Ararat, Victoria


Barkly Street, looking east towards Mt Langi Ghiran
Coordinates 37°17′0″S 142°55′0″E / 37.28333°S 142.91667°E / -37.28333; 142.91667Coordinates: 37°17′0″S 142°55′0″E / 37.28333°S 142.91667°E / -37.28333; 142.91667
Population 7,024 (2011 census)[1]
 • Density 516.5/km2 (1,338/sq mi)
Established 1857
Postcode(s) 3377
Area 13.6 km2 (5.3 sq mi)
LGA(s) Rural City of Ararat
State electorate(s) Ripon
Federal Division(s) Wannon

Ararat is a city in south-west Victoria, Australia, about 198 kilometres (120 mi) west of Melbourne, on the Western Highway on the eastern slopes of the Ararat Hills and Cemetery Creek valley between Victoria's Western District and the Wimmera. Its urban population according to the Council's Website is 8,076 and services the region of 11,752 residents across the Rural City's boundaries [2]

It is the largest settlement in the Rural City of Ararat local government area and is the administrative centre.

The discovery of gold in 1857 during the Victorian gold rush transformed it into a boomtown which continued to prosper until the turn of the 20th century after which it has steadily declined in population. It was proclaimed as a city on 24 May 1950. After a decline in population over the 1980s and 90s, there has been a small but steady increase in the population,[3] and it is the site of many existing and future, large infrastructure projects including the Hopkins Correctional Facility development project.[4]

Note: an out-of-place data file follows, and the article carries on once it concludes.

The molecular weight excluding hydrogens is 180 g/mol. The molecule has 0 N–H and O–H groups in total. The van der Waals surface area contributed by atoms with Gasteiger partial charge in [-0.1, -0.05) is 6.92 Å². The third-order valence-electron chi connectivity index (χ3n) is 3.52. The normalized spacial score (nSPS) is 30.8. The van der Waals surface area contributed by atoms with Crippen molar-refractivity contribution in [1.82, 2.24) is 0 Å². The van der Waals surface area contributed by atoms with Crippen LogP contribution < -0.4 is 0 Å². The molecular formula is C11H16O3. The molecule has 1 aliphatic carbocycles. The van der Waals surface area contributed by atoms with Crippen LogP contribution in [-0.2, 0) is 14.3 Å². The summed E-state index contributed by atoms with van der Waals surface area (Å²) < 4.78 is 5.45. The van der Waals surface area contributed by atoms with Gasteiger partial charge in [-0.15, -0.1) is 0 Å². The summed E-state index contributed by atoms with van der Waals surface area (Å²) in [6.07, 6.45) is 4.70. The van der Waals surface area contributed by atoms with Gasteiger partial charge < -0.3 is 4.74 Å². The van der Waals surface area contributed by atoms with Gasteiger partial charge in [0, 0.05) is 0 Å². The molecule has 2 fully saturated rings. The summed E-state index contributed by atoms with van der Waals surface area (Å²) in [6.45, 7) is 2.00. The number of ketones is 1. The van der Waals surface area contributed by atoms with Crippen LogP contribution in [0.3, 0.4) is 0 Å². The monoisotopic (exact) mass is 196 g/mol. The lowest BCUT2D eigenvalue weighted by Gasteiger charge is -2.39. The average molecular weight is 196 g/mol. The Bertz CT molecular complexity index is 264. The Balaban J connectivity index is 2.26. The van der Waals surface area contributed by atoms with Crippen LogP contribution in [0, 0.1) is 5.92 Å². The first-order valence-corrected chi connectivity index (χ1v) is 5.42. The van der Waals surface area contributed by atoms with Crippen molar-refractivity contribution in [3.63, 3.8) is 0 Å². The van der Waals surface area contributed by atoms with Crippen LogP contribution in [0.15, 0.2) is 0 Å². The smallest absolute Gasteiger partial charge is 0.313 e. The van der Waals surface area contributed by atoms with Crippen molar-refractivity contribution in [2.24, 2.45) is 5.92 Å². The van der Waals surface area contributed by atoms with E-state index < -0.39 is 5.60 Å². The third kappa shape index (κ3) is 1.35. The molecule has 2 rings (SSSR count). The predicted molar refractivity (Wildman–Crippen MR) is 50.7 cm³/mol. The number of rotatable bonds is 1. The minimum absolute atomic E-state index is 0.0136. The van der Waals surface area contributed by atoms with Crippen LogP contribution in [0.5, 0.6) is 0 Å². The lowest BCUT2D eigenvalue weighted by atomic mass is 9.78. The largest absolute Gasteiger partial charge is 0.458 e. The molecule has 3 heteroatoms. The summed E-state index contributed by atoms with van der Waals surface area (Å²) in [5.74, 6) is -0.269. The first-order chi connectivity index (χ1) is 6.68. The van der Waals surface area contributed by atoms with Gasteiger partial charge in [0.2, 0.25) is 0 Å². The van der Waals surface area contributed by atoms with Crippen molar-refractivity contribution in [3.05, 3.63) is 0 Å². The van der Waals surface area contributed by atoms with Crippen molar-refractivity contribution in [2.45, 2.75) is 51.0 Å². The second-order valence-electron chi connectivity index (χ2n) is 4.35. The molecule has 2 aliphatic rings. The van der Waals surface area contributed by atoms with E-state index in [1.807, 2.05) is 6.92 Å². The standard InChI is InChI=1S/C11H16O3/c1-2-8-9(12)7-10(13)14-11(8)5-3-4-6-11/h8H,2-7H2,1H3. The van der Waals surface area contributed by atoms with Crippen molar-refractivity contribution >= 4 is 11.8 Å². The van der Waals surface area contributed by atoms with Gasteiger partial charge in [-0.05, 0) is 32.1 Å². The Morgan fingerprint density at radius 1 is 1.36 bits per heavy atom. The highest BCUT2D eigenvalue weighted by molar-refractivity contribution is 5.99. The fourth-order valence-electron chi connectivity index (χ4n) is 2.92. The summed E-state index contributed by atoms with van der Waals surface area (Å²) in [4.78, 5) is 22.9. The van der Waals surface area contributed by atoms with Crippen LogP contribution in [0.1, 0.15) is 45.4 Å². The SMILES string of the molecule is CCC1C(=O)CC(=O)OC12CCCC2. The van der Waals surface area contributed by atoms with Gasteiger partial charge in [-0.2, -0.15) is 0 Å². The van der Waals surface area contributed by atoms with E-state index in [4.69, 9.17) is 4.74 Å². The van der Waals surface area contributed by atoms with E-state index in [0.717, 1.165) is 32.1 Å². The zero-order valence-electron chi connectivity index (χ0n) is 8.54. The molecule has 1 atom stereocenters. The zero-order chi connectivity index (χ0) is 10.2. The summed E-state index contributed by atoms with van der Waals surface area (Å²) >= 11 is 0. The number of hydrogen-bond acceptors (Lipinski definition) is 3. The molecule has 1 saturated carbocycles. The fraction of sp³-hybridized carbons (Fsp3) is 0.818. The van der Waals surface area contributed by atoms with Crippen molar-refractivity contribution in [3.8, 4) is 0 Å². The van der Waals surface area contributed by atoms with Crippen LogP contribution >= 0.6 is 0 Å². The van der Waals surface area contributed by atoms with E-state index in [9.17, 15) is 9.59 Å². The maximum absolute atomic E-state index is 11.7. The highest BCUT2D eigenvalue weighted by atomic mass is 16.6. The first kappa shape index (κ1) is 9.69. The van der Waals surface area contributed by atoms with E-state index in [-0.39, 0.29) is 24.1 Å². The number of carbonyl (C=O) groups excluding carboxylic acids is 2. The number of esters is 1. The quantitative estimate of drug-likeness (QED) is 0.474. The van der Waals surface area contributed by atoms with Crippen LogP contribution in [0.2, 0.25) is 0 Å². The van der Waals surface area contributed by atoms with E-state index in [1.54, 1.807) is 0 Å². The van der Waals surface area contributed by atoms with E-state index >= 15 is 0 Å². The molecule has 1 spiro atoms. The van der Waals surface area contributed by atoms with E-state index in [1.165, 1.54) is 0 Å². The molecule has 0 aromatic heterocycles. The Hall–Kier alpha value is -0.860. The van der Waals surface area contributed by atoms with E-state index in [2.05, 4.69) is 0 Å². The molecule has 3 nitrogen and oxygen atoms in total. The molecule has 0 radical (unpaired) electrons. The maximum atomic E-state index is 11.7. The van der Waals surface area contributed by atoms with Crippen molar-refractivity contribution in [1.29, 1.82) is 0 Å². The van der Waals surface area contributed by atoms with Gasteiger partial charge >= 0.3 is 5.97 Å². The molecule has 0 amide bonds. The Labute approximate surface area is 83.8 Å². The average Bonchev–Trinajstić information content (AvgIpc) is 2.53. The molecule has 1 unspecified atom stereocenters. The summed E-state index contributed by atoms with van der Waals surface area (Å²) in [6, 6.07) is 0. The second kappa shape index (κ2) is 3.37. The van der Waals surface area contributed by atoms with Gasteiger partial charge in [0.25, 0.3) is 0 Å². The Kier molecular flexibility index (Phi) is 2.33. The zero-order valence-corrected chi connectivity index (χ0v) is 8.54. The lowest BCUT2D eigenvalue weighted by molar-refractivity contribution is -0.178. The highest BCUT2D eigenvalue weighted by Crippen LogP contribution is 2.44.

It is named after Mount Ararat 10 kilometres south west of the town which was named by Horatio Wills in 1841.


Edward Roper, Gold diggings, Ararat, ca. 1854–58, oil on canvas, State Library of New South Wales
Upper Barkly Street in 1894. The fire brigade tower (since demolished) is the tall building in the distance, E.S. & A Bank and drapery business is on the right

Prior to the European settlement of Australia, Ararat was inhabited by the Tjapwurong Indigenous Australian people.[5]

Europeans first settled in the Grampians region in the 1840s after surveyor Thomas Mitchell passed through the area in 1836. In 1841, Horatio Wills, on his way to selecting country further south, wrote in his diary, "like the Ark we rested" and named a nearby hill Mt Ararat. It is from this entry and the nearby Mount that the town takes its name. The Post Office opened 1 February 1856 although known as Cathcart until 31 August 1857.[6]